At the same time, however, Athens music critics weren’t quite sure what genre of music the Hookers fell under.
“We were called a funny country band for a long time,” Durfield said. “It took recording ‘Life at the Bar’ to change that for good.”
More importantly, though, the music scene began to take notice. The Hookers were named one of the “Bands to Watch in 2005” by Athens-based Flagpole Magazine and the track “Beggar’s Prayer” from “Life at the Bar” was chosen as part of the 2005 AthFest Compilation CD.
“By the middle of 2006, they couldn’t ignore us anymore,” Durfield said.
The Bearfoot Hookers were awarded the Flagpole Music Award (which is based on fan votes) in the “Country, Americana, Roots Rock” category in 2006, and the track “I’d Rather Two-Step (than Twelve-Step)” was included in the 2006 AthFest Compilation CD.
The band continued to play shows throughout the Southeast, picking up current and honorary members along the way.
Additionally, the song “Rain Don’t Stop the Trains” was part of the 2007 AthFest Compilation CD – Volume 2.
This year, the band was again honored with a Flagpole Music Award, this time in the “Country” category.
“I think the difference this time [with the Flagpole Music Awards] is that all the other bands [in the “Country” category] with the exception of one is considered popular country,” Durfield said.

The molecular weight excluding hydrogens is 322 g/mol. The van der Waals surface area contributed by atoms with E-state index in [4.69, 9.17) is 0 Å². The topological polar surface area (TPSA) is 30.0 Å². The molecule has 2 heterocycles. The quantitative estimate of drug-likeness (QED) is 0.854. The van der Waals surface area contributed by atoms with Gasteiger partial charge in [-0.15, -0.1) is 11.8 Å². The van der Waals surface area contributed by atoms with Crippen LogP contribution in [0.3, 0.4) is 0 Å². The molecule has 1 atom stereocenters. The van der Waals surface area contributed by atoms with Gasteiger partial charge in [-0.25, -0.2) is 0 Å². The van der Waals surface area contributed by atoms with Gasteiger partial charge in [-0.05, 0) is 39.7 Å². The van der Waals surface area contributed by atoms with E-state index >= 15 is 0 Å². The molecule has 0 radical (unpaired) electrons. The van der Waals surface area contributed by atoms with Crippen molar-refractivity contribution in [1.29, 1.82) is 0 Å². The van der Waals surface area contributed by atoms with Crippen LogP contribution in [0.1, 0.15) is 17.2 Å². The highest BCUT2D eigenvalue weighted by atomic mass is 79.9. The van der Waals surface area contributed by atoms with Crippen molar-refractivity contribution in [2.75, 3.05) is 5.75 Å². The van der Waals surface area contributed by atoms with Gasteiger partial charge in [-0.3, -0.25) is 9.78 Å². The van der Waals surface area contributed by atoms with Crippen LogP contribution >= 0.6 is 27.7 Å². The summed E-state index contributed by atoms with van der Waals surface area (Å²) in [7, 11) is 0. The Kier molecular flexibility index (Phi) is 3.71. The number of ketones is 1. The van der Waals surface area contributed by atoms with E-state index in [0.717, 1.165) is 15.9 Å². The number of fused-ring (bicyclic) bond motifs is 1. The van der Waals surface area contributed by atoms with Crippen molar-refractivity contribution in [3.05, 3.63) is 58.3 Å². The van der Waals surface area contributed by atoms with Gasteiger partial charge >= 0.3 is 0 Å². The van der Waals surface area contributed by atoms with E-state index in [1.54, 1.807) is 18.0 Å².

“I didn’t know we had as many fans as we did,” Tonge said.
Whether it’s the fact that they’ve won two Flagpole Music Awards or that they can turn out a crowd, though toothless at times, The Bearfoot Hookers do have fans – in Morgan County, Athens and all over the Southeast.
They agree that they best show they’ve played was at the Georgia Theatre for an AthFest Release Party. Other favorite Athens spots include the Caledonia Lounge and Tasty World.
As Tonge and Manning are from Waycross, they always get a good reception when traveling down to South Georgia to play a show.
The most interesting show thus far, according to Durfield, Tonge and Manning, took place in Tallahassee, Fla., and involved line dancing, karaoke and arriving to find a septic tank truck that fell into the nearby river.
“We should’ve known that was not a good omen,” Tonge said.
The Hookers are more than ready to play Thursday night, as many local friends and co-workers often talk about wanting to see them perform, but can’t make the shows.
“It’s cool because a lot of people down here can’t get to the places we play,” Tonge said.
“I think it’s cool that the people we work with finally get to come see us,” Manning said. “My kids are all excited about it.”